October 30, 2022 South Korea crowd surge news

screengrab seoul halloween crowd
Social media videos show huge crowd crammed into alley
03:02 - Source: CNN

What we covered here

  • At least 154 people were killed and over 100 more injured in a crowd surge at packed Halloween festivities in the South Korean capital of Seoul, local officials say.
  • At least 26 foreign nationals, including two US citizens, are among the dead. More than a dozen embassies around the globe have confirmed victims from their country.
  • The crush took place in the nightlife district of Itaewon. What caused the surge is not clear, but witnesses say partygoers were packed tightly into narrow streets.
  • South Korean President Yoon Suk Yeol has declared a period of national mourning.
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Our live coverage has ended for the day. You can read more here.

Biden on Americans killed in Itaewon crush: "Our hearts go out to their loved ones"

US President Joe Biden offered condolences to the families of the Americans who were killed during the crowd surge at packed Halloween festivities in the South Korean capital of Seoul.

“Our hearts go out to their loved ones in this time of grief, and we continue to pray for their recovery,” Biden tweeted Sunday.

The US State Department confirmed the two fatalities and said three US citizens were also injured after attending the event in Seoul’s Itaewon neighborhood.

View Biden’s tweet here:

Seoul rescuer pulled delirious partygoers from bottom of the crush, many unconscious

Rescue officials and police gather in the district of Itaewon in Seoul, on Sunday.

A first responder to Saturday’s crowd surge disaster in Itaewon, Seoul, has given a firsthand account of the distressing sight that confronted emergency workers at the scene. They spoke to CNN on condition of anonymity because they were not authorized to talk to the media.

“At 10:23 p.m. (9:24 a.m. ET) we received more than five reports that people fell, and they could either get hurt or die,” the first responder told CNN.

“We had bad feelings receiving the dispatch order yesterday. We knew that a lot of people would be out there because of Halloween, and that the alley is narrow. We knew that the alley goes a long way before connecting with the roadside. So, we took the reports seriously, that there could be deaths from pressure, if the alley was indeed filled with people,” they said.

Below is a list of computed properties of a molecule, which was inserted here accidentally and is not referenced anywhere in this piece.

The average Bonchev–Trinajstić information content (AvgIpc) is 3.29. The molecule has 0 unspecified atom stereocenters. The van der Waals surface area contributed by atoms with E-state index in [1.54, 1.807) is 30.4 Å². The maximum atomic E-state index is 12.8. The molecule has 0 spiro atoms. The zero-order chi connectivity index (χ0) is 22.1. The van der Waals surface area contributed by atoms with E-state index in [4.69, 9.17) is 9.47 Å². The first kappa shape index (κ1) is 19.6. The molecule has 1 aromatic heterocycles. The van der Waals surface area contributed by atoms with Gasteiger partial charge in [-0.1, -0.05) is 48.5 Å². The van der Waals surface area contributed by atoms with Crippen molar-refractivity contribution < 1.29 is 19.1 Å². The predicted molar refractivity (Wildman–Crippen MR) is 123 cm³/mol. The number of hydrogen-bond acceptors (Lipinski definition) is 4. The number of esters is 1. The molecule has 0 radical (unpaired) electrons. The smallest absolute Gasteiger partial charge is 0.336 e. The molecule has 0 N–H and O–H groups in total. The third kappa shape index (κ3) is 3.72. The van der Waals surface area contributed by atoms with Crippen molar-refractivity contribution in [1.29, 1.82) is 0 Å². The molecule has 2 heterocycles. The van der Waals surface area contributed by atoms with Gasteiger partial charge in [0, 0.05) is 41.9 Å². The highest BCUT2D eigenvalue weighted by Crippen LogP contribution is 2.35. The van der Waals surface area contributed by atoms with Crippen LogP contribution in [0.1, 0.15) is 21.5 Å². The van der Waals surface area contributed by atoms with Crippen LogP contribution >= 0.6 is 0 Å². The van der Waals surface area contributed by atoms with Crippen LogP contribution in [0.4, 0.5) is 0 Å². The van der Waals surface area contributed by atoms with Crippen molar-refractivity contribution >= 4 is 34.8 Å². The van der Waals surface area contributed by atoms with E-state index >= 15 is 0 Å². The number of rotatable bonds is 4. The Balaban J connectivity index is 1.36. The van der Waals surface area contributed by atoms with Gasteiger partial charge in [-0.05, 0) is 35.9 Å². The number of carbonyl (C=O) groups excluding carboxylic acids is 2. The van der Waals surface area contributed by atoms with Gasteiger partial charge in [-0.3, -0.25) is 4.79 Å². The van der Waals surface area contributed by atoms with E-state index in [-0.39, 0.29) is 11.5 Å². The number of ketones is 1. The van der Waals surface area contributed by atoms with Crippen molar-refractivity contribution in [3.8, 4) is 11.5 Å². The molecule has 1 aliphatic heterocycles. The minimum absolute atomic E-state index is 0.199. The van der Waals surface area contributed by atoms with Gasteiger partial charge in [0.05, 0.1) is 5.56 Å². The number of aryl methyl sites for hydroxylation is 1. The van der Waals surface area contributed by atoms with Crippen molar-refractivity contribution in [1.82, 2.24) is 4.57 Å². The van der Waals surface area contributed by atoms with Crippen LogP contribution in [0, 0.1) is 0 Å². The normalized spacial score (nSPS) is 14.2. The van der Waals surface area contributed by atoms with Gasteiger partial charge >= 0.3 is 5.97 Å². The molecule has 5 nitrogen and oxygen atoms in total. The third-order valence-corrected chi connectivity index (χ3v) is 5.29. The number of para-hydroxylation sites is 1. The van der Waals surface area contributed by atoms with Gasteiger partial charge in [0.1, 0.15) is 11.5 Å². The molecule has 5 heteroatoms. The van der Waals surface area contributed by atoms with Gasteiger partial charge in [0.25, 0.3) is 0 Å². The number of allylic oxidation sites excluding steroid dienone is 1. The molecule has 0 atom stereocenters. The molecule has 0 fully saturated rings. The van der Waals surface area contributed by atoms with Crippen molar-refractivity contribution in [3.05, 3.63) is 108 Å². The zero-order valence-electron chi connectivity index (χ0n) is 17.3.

“When we arrived [at the scene], we were only able to see seven, eight — no, ten — rows of faces, we couldn’t even see their legs,” they said.

The first responder said that they first pulled people out from the bottom of the crowd because “we thought they were most urgent.”

State Department: At least 3 US citizens injured in Seoul crowd surge

The US State Department says that in addition to the two fatalities previously reported, three Americans were injured in Saturday’s deadly crowd surge in central Seoul.

A State Department official confirmed the news to CNN Sunday.

United Nations secretary-general is “deeply saddened by the tragic incident” in Seoul, spokesman says

The United Nations Secretary-General António Guterres’ “is deeply saddened by the tragic incident” in Seoul, according to a statement distributed Sunday by his spokesman.

South Korea is searching for answers after Halloween celebrations in the popular nightlife district of Itaewon turned into one of the country’s worst disasters, with authorities declaring a national mourning period as they investigate how a chaotic crush left at least 154 people dead.

The secretary-general’s spokesman Stéphane Dujarric said Guterres’ “expresses his sincere condolences to the families of the victims, as well as to the Government and people of the Republic of Korea, and wishes a swift recovery to those injured.”

Seoul crowd surge death toll climbs to 154, officials say

A person pays tribute near the scene of the crowd surge during Halloween festivities, in Seoul, on Sunday.

The death toll following Saturday’s crowd surge at a packed Halloween celebration in Seoul climbed to 154 dead, South Korea’s Interior and Safety Ministry said Sunday.

According to the ministry at least 26 foreign nationals died in the tragedy.

The ministry said it is taking all measures to provide support to bereaved relatives of the foreigners killed in the disaster, such as allowing entry into South Korea and helping with funeral arrangements.

Officials face questions in wake of Itaewon tragedy

As a stunned and grieving South Korea grapples with a tragedy that killed at least 153 people, questions are emerging about how such a disaster could have unfolded in a popular area where people are known to gather.

It’s hard to pinpoint what might have triggered the crush – but authorities “would have anticipated high numbers … before Saturday night,” said Juliette Kayyem, a disaster management expert and national security analyst for CNN.